For all the talk in the UK about disruptors and fintechs and new entrants to the credit market, and about how banks and card issuers need to manage customers in arrears, there’s one group that seems strangely absent from this focus: retailers. It is estimated over £200 billion of UK household debt is in unsecured retail credit. Much of this is covered by credit and debit cards, and we have seen upwards of 86% of car sales funded through finance schemes and upwards of 40% of online shopping being done through credit instruments.
Paying at your local “on tick” (putting your drinks on a tab, in the American parlance) was part of the fabric of our communities in years gone by. That tick still exists, but today the customer is faceless to many retailers and the means by which the tick gets settled is multi-faceted.
Now there is plenty of evidence that consumers are pulling in their belts as real wage levels have fallen but inflation rises. Whilst retail sales in many areas fell, online ecommerce continued its upward trend and through 2018 is expected to cater for more than 25% of all retail spending in the UK. Most ecommerce is in some form of credit for a large number of the online shoppers.
Those providing or facilitating retail credit have a worrying enough back drop, as the FCA focuses on the 3.3 million borrowers in persistent debt, falling consumer confidence affects retail sales, and banks and financial institutions brace themselves for the result of both their IFRS 9 compliance and the potential impacts of Brexit.
In this uncertain environment, are retailers doing enough to manage the vast amount of “tick” consumers have amounted?
I suspect the answer is no, at least at the industry level. There are world-class collections operations in the retail space, of course. Are you one of them?
Here are five questions for retailer collections, risk management and credit operations professionals managing retail credit:
- How prepared are you for a PSD2, IFRS 9, GDPR, NPLG world? Even if you don’t believe you need to be, these requirements are pushing your banking, fintechs and disruptor competitors to be far more efficient and effective than they were previously in how they manage their collections and recovery portfolios. They may turn compliance to their advantage — and your disadvantage.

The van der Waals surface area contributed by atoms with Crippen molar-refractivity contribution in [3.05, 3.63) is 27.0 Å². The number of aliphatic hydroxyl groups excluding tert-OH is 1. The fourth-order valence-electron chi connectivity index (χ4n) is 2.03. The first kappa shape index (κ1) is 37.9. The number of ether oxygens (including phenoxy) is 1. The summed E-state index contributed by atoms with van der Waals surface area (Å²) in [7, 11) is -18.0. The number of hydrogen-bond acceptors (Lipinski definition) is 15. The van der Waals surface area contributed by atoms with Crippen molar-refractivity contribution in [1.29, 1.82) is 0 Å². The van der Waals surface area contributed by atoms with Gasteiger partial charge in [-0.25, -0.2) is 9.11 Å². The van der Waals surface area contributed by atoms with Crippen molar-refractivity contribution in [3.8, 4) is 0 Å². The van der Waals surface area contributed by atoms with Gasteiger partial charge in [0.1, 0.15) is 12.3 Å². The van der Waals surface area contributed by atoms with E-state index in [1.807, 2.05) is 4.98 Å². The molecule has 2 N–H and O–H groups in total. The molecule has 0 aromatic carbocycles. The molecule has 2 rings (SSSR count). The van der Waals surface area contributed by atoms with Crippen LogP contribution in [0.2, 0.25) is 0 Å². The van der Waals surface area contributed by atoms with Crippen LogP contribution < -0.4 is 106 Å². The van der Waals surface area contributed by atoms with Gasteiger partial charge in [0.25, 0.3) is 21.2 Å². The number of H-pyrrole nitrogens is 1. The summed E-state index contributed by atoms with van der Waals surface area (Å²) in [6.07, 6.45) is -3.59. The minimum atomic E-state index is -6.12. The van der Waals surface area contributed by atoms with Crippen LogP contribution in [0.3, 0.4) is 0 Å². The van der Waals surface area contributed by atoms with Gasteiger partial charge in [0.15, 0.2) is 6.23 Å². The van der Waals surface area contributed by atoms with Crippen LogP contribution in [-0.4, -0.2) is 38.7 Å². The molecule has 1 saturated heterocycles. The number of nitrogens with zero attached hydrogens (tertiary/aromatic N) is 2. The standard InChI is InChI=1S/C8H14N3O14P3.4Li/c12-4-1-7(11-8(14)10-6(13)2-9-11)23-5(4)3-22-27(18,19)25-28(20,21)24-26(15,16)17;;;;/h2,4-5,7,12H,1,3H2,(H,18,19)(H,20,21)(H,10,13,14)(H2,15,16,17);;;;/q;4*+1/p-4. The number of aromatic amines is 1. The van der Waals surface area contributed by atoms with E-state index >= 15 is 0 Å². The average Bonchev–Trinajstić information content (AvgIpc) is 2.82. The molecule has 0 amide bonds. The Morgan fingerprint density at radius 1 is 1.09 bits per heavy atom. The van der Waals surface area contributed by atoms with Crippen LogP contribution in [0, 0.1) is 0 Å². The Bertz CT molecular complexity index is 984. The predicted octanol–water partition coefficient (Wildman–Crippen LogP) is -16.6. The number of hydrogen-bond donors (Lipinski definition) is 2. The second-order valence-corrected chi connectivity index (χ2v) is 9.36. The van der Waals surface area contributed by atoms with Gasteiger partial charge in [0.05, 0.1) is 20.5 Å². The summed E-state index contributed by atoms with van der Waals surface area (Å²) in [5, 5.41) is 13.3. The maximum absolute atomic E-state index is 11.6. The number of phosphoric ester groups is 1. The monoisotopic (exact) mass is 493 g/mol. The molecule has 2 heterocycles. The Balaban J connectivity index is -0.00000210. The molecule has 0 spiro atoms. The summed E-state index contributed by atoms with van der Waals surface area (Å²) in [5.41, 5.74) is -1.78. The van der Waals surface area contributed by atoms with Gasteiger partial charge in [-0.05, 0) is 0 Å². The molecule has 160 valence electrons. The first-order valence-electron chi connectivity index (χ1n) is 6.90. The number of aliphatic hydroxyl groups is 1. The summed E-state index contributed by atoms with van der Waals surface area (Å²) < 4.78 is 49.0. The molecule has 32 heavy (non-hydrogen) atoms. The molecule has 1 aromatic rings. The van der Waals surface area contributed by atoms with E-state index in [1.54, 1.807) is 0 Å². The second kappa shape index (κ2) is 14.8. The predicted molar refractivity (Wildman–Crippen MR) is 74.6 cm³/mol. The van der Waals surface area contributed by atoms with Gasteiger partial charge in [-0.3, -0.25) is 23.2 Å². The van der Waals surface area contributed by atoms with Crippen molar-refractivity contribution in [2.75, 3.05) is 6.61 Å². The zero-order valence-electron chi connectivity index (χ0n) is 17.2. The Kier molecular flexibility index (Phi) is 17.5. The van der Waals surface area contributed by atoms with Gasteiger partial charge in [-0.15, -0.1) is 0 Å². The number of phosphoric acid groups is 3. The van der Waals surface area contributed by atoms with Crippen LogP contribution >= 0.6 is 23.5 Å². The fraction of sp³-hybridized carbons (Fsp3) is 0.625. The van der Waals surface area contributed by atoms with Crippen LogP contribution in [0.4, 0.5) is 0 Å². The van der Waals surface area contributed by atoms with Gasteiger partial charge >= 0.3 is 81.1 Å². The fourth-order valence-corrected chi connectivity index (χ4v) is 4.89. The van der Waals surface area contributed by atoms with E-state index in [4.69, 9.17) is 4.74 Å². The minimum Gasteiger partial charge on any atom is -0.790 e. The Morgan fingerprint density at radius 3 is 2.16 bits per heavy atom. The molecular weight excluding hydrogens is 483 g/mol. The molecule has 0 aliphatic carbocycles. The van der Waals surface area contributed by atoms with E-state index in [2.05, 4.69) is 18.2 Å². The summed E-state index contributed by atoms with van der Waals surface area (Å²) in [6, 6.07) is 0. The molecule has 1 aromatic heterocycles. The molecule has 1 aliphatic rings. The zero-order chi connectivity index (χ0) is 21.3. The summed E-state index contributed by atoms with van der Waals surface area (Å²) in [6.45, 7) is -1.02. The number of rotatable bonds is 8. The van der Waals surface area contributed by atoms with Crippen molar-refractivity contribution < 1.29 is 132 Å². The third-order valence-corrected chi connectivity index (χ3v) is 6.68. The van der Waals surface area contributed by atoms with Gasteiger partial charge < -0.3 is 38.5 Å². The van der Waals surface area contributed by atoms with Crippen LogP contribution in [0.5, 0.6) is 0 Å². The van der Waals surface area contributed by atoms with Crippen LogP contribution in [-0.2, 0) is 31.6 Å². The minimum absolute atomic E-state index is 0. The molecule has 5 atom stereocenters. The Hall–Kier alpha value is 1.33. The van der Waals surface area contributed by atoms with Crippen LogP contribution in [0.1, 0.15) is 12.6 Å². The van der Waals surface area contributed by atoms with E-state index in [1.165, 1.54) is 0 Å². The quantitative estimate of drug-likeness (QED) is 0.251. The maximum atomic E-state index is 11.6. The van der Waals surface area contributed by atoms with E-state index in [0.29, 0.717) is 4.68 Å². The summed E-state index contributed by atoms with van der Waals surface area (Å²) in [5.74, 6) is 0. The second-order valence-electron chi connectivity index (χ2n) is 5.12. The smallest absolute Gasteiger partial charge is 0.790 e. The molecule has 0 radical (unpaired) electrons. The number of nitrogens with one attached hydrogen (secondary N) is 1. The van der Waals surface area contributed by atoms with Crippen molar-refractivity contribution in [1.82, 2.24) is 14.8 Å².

- Have you moved from descriptive analytics (BI, clustering) to predictive analytics? If not, then you are likely to be over-working some accounts and not working others when and how you should.
- Have you moved from predictive to prescriptive analytics? If you are not among the growing group of UK risk teams deploying true mathematical, solver-based optimization across your collections and recovery capabilities, then you are likely to be missing opportunities to reduce losses, cost and unnecessary customer attrition.
- Can your team make changes to your strategies without a heavy reliance on IT? If not, then you are unlikely to have the agility and flexibility you need to compete against your peers.
- Do you rely on collections staff for all your customer contact? If so, then you are probably not maximizing the use of omnichannel customer engagement.
Even if you are one of the very few organizations that have all of the above covered, you may just want to find out what else the lead organizations in your and other global markets are doing to ensure their collections capability is seen as a business profit determinant, generating significant value whilst also meeting the many demands of customer satisfaction, seasonal and economic change, and regulator and accounting standards.
We at FICO work with leading providers of retail credit, and every other kind of credit. We welcome the opportunity to share our experience, solutions and services that more than 8,000 clients in 100+ countries have selected to manage their credit risk. Give us a call.